Teneo is the perfect Conversational AI platform for both voice and text-based assistants. However, there are a few key differences to keep in mind when working with voice. The experience can differ somewhat depending on the developer’s abilities. This article will explain the main differences when working on voice as compared to text. We will go over various topics you should keep in mind when building flows in Teneo Studio, and general tips on writing answers that suit the voice users. At the end of your journey you will be able to either use Teneo Web Chat, or choose one of the Channel connectors we have available to test out your solution.
The language we use in written form compared to speech is very similar. However, there are a few key differences that need to be kept in mind when working with speech. Speech tends to vary even more than text inputs due to different accents, regional dialects, tone of voice, timbre, volume, and more. The language and phrasing used in speech often differ from that used in a text, as well; in some instances, speech might be less formal, for example. A voice assistant must also have different timing than a text-based bot; whereas a text-based assistant can give an output and then wait for any amount of time for the user to read and reply to that output, a voice assistant may need to repeat outputs if the user didn’t hear them. In order to take all these factors into account, we have put together the following list of best practices for designing a voice assistant.
These tips are more directed towards voice-focused assistants. Please see Best Practices for more general tips when building bots in Teneo.
Avoid infinite loops
- Doing this will not allow the user to leave the flow if they change their mind.
Add an option to rumble the use-cases
- One example of this can be a flow that triggers with the following input, ‘What can you help me with?’. The reply should include things the assistant can actually help the user with.
- A common thing to do when creating bots is to show buttons as suggested replies for the user. As for voice, this might not be feasible for every bot. Therefore it is valuable to give the user an option to hear the suggested topics.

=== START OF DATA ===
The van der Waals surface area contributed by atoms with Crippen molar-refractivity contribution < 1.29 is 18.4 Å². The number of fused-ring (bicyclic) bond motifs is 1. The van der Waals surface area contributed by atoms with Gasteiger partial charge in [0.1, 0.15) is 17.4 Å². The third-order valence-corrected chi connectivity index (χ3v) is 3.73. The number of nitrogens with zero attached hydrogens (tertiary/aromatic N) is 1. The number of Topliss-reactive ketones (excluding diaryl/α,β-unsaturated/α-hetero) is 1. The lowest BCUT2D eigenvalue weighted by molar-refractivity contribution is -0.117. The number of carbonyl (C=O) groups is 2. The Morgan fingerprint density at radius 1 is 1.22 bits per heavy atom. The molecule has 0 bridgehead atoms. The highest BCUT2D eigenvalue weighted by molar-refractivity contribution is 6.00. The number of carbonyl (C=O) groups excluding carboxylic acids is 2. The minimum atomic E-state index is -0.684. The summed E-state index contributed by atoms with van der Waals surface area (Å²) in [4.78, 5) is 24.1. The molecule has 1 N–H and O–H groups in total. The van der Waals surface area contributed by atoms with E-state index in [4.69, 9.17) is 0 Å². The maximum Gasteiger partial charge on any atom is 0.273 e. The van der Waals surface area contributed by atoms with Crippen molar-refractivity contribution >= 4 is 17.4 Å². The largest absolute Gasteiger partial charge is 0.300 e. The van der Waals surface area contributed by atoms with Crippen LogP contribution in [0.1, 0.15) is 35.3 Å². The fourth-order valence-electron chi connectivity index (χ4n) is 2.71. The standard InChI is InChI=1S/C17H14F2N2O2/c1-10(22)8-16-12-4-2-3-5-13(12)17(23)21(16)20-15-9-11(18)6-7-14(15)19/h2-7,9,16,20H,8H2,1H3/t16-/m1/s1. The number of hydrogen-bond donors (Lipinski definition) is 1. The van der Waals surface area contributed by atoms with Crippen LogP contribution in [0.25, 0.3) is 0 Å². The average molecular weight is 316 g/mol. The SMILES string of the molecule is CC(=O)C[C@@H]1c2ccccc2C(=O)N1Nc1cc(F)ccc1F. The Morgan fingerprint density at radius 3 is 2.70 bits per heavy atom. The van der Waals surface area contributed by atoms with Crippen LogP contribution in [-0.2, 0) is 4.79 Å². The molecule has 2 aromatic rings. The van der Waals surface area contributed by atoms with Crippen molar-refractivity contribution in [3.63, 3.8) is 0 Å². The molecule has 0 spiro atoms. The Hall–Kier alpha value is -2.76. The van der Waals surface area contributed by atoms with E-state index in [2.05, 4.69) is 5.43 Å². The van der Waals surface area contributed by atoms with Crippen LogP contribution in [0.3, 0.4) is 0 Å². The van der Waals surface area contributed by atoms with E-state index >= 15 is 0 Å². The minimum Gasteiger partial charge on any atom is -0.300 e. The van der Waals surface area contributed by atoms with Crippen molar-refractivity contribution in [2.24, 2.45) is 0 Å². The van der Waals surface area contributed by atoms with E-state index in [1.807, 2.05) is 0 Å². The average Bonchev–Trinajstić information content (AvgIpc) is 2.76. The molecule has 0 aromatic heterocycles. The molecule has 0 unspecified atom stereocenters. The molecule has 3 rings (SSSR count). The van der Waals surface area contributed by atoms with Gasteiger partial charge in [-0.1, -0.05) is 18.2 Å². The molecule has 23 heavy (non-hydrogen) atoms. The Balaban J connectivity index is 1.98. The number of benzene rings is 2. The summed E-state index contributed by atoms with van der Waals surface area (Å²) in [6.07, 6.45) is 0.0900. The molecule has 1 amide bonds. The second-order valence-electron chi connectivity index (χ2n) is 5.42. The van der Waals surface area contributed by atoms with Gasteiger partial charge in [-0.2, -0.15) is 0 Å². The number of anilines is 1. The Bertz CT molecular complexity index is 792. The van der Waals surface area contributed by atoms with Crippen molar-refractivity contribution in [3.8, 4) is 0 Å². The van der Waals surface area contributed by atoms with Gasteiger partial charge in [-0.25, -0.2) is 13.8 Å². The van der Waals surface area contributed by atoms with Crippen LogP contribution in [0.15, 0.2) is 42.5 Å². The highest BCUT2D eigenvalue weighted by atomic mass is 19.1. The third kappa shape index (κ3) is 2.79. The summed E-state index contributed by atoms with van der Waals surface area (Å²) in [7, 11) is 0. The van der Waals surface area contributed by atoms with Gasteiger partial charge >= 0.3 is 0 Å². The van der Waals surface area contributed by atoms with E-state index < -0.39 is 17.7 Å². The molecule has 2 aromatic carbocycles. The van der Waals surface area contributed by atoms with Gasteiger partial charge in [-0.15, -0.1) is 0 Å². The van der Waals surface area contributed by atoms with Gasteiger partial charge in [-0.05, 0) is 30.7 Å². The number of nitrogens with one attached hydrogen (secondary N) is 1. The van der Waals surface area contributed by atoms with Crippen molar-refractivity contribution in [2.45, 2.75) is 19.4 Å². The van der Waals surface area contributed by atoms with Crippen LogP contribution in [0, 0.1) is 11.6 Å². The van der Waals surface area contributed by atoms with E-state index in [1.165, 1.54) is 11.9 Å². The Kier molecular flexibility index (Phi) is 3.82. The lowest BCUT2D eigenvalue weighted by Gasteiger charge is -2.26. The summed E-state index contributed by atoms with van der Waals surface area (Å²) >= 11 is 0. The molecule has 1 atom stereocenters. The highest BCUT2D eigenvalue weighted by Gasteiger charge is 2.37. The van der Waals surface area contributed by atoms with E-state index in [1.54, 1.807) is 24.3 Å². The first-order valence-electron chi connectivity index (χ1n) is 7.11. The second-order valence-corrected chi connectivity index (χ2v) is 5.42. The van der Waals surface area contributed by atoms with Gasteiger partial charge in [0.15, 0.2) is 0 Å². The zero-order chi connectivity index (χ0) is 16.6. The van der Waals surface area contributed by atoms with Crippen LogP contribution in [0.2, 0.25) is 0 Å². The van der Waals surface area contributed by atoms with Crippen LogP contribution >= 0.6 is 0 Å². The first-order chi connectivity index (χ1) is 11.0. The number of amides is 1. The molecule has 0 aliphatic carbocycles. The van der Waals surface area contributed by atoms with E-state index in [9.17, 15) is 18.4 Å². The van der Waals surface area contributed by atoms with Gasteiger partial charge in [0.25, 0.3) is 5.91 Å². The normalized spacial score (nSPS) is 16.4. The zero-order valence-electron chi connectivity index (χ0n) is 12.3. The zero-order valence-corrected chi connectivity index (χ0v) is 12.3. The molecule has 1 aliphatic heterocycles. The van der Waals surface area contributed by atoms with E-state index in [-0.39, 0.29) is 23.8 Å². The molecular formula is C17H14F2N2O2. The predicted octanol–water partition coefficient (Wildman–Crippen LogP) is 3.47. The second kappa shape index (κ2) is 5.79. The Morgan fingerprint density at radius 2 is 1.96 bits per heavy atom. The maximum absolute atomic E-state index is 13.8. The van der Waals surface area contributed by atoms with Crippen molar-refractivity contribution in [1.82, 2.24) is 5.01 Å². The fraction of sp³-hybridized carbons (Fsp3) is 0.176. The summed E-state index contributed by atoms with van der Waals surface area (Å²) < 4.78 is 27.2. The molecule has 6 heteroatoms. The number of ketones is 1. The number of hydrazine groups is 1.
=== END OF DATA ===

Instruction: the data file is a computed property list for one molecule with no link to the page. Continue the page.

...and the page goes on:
Combine Match Requirements
- Humans do not always speak in a unified way but make use of accents and dialects. This can lead to mistakes in transcriptions, which may vary also depending on the chosen Speech-to-Text (STT) provider. Luckily, Teneo includes several features to smoothen this situation and achieve state-of-the-art results. Make sure to use Teneo’s powerful Match Requirements for Intent Recognition, which combines our Linguistic Modelling Language with LUIS to fully grasp the intention of the user.
Confirm the request
- If someone orders a cup of coffee, confirm in the reply that the request was understood by acknowledging it, e.g. ‘What type of coffee would you like to order?’. This is vital as users often do not have access to the transcript and this lets them know they are being understood.
Avoid long replies
- Keep it short and to the point.
Option to repeat
- Give the user time to think. If no reply is given after that time, repeat the same output in case the user did not hear everything.
Option to abort
- If something wrong is triggered, allow the user to go back and ask the question again. This can be done with a single-word command, a script, or something else.
Repeat the topic
- Repeat information when appropriate, keeping in mind that the user does not have access to the dialog transcript.
Please see the following pages for more information on how to get started with your Voice Assistant,
- See Use Voice on Teneo Web Chat to combine a voice assistant with Teneo Web Chat.
- Sign up for a free trial to play around and create your first Voice Assistant.
- See our IVR Channel Connectors for solutions to test and build your Voice Assistant.